6 Muslim Women Who Connect Us With Black History & Black Futures

On this final day of US Black History Month we borrow some wise words from writer Adrienne Maree Brown and acknowledge that Black history is being made everyday. As we reflect on a month of legacy and celebration, we share this post with gratitude, love and an understanding that the work of establishing anti-racist hearts, homes and communities is ongoing. Here are six Muslim women who, through their compassion, research, work and teaching have helped us in our efforts and who continue to connect us with Black History and Black Futures everyday. To them, thank you. And for the rest of us, may we continue to support, amplify and stand with one another, in truth and sisterhood, ameen.


Angelica Lindsey-Ali AKA The Village Aunty

Certified sexual Health educator, trained in Fiqh of women and founder of The Village Aunty Institute, this is one ‘Aunty’ you need in your life. 

We LOVE Village Aunty.  Everytime we hear her speak, Village Aunty brings us straight to the intersection of Black history and Black muslim women. ALL her practices (of female rituals of beauty)  and teaching of both spiritual intimacy AND sacred sexuality are based unapologetically in West and East African Islamic roots.

Through her you are inspired to re-examine the role of woman to woman communication, our connection to old folkway beauty and self care rituals and their immense importance for future generations.

She’s that mix of best friend and strict no nonsense teacher. You definitely want to hear all her stories and feel comfortable sharing yours,  but you are also taking notes not wanting to miss a single gem of wisdom and instruction from this uniquely qualified and confident professional.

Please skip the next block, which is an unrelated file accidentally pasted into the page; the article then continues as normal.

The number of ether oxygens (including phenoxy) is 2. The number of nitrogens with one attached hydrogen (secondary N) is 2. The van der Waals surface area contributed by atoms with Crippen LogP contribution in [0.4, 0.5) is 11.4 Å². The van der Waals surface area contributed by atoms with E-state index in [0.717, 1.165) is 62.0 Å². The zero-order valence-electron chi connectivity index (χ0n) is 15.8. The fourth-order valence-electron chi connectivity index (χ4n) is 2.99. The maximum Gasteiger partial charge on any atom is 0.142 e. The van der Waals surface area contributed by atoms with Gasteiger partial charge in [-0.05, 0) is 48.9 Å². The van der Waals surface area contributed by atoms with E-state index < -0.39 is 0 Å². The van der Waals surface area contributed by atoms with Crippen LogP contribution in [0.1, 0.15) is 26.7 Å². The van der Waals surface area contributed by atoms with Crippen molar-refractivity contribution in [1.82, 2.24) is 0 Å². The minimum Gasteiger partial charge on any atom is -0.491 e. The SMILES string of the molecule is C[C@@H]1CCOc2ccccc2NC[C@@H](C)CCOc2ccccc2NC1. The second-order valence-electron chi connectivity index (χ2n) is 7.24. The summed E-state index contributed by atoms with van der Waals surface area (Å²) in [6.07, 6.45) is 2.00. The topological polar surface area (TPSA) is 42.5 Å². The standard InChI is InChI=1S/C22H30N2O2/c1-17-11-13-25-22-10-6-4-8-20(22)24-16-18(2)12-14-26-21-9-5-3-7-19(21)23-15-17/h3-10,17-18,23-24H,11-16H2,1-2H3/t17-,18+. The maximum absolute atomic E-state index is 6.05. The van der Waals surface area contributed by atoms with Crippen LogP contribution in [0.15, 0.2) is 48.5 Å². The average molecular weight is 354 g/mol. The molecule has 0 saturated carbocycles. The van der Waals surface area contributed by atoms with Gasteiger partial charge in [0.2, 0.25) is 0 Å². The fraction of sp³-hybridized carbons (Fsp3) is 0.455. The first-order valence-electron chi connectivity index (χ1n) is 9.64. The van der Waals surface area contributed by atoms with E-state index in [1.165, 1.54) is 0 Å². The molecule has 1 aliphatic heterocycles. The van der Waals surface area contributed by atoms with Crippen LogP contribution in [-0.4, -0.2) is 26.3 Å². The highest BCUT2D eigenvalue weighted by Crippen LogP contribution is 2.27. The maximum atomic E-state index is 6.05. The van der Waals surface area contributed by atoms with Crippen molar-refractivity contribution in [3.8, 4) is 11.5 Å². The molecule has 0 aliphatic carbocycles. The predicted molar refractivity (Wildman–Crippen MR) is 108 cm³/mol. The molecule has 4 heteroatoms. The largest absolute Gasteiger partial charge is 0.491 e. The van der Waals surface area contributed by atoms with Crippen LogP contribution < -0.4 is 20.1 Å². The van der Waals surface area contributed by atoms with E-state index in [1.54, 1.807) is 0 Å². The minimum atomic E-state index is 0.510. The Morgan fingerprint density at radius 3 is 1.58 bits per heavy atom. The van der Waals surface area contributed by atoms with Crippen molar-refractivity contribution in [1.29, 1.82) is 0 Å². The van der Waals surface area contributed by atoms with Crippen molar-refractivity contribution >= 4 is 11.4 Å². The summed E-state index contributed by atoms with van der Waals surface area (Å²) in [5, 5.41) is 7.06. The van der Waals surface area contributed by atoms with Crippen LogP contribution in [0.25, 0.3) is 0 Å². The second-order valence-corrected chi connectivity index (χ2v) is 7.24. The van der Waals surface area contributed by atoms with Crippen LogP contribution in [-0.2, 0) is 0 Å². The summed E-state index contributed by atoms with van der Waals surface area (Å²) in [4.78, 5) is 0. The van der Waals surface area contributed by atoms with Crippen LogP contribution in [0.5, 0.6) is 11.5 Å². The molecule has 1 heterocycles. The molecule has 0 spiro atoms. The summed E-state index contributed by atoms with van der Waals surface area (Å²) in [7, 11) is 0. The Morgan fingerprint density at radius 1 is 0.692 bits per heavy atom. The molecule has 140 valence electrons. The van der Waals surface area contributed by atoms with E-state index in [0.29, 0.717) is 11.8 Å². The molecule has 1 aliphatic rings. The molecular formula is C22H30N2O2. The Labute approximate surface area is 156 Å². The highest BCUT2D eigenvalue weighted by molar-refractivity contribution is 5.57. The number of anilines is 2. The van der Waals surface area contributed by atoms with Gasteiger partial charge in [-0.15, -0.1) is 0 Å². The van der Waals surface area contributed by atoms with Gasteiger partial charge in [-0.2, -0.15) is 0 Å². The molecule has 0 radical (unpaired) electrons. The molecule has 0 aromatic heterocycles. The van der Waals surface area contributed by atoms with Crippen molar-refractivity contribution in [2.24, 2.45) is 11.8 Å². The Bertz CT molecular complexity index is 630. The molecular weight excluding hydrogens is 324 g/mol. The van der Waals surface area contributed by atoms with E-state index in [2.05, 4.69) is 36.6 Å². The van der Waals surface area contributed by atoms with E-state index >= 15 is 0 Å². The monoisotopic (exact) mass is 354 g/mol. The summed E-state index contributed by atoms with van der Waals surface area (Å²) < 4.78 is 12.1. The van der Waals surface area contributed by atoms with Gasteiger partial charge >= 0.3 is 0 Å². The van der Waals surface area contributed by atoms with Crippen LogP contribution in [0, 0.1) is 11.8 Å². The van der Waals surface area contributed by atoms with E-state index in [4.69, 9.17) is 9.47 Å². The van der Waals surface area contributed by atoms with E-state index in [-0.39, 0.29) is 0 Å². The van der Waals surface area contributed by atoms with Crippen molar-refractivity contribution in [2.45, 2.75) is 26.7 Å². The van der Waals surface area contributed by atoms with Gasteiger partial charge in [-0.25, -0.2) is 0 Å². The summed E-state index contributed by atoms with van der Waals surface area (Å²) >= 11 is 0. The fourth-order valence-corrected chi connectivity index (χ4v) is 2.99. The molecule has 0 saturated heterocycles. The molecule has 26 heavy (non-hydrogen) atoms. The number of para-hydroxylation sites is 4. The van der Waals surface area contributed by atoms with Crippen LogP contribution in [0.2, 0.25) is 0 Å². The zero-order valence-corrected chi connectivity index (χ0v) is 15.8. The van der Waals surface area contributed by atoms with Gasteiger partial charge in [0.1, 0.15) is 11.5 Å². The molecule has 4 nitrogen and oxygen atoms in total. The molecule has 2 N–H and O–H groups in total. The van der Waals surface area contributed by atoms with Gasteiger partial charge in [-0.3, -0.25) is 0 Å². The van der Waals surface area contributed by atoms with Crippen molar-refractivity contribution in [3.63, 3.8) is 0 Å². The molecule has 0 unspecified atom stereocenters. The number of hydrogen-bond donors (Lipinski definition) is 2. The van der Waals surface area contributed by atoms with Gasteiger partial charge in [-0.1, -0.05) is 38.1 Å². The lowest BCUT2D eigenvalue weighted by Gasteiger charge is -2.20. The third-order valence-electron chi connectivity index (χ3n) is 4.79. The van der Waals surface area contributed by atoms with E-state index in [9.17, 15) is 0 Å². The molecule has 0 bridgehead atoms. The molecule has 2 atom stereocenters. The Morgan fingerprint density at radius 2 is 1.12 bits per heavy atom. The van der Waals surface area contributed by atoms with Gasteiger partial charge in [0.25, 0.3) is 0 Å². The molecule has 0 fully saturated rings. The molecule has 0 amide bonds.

It is liberating to finally find an educator who can tread the line between talking with benefit around the spectrum of physical and emotional intimacy without overstepping the boundaries of adab, and who also has ALL the credentials to do so. 

In the past year many women have graduated from the Village Aunty Institute having completed the Foundational Womanhood women’s rites of passage program. Aside from such programs, follow TVA for other courses and workshops that feel like a real gift to yourself.


Dr. Su’ad Abdul Khabeer

Scholar. Artist. Activist. Dr. Sa’ud is all of these and more. An Associate Professor at the University of Michigan and author of the powerful,  Muslim Cool: Race, Religion and Hip Hop in the United States, Dr. Su’ad is deeply committed to public scholarship and making her work accessible to wide audience. We were particularly enamoured by the way she created a performance piece to present her academic research and even more thankful to her for founding Sapelo Square.

Sapelo Square is an online resource dedicated to the comprehensive documentation and analysis of the Black US American Muslim experience.  It is inspiring, challenging and uplifting – spanning every aspect of life, religion and culture with sharp writing, commentary and perspective. During this year’s Black History Month, we’ve been learning along with their exploration of the Muslim collection at the Smithsonian\Institution’s National Museum of African American History and Culture (NMAAHC) – moving through the history via objects as diverse as a portrait of Mohammah G. Baquauqua, whose biography is one of the few written accounts detailing the experiences of African Muslims who were enslaved in the Americas to a pamphlet by the Organization of Afro-American Unity, founded by Malcolm X in 1964.